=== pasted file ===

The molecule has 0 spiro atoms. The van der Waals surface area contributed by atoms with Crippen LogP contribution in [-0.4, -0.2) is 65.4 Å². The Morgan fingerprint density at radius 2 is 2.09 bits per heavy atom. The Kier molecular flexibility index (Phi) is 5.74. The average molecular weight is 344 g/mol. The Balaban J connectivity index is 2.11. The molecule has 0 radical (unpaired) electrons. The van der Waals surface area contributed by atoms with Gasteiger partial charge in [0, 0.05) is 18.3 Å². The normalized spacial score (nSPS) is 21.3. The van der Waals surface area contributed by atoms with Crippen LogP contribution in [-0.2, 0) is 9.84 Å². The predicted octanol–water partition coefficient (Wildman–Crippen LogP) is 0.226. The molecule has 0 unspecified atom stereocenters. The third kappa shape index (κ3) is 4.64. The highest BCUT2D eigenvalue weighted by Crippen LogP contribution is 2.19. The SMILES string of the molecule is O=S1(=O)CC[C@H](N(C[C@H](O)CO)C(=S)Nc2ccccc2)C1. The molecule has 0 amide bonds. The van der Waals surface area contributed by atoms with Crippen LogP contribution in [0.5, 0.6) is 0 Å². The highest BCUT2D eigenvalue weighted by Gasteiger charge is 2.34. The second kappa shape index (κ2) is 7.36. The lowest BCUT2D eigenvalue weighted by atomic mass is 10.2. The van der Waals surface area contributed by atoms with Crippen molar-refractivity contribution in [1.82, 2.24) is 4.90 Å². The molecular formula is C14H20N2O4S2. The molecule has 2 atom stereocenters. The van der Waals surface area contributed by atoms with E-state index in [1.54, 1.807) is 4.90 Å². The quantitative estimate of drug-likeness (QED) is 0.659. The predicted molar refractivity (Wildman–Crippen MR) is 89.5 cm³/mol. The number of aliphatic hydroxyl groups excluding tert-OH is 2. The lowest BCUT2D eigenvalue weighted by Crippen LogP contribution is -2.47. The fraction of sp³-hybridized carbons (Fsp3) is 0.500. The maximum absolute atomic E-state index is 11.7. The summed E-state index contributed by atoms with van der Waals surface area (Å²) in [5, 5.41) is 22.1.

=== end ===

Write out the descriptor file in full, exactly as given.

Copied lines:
The molecule has 0 spiro atoms. The van der Waals surface area contributed by atoms with Crippen LogP contribution in [-0.4, -0.2) is 65.4 Å². The Morgan fingerprint density at radius 2 is 2.09 bits per heavy atom. The Kier molecular flexibility index (Phi) is 5.74. The average molecular weight is 344 g/mol. The Balaban J connectivity index is 2.11. The molecule has 0 radical (unpaired) electrons. The van der Waals surface area contributed by atoms with Gasteiger partial charge in [0, 0.05) is 18.3 Å². The normalized spacial score (nSPS) is 21.3. The van der Waals surface area contributed by atoms with Crippen LogP contribution in [-0.2, 0) is 9.84 Å². The predicted octanol–water partition coefficient (Wildman–Crippen LogP) is 0.226. The molecule has 0 unspecified atom stereocenters. The third kappa shape index (κ3) is 4.64. The highest BCUT2D eigenvalue weighted by Crippen LogP contribution is 2.19. The SMILES string of the molecule is O=S1(=O)CC[C@H](N(C[C@H](O)CO)C(=S)Nc2ccccc2)C1. The molecule has 0 amide bonds. The van der Waals surface area contributed by atoms with Crippen LogP contribution in [0.5, 0.6) is 0 Å². The highest BCUT2D eigenvalue weighted by Gasteiger charge is 2.34. The second kappa shape index (κ2) is 7.36. The lowest BCUT2D eigenvalue weighted by atomic mass is 10.2. The van der Waals surface area contributed by atoms with Crippen molar-refractivity contribution in [1.82, 2.24) is 4.90 Å². The molecular formula is C14H20N2O4S2. The molecule has 2 atom stereocenters. The van der Waals surface area contributed by atoms with E-state index in [1.54, 1.807) is 4.90 Å². The quantitative estimate of drug-likeness (QED) is 0.659. The predicted molar refractivity (Wildman–Crippen MR) is 89.5 cm³/mol. The number of aliphatic hydroxyl groups excluding tert-OH is 2. The lowest BCUT2D eigenvalue weighted by Crippen LogP contribution is -2.47. The fraction of sp³-hybridized carbons (Fsp3) is 0.500. The maximum absolute atomic E-state index is 11.7. The summed E-state index contributed by atoms with van der Waals surface area (Å²) in [5, 5.41) is 22.1.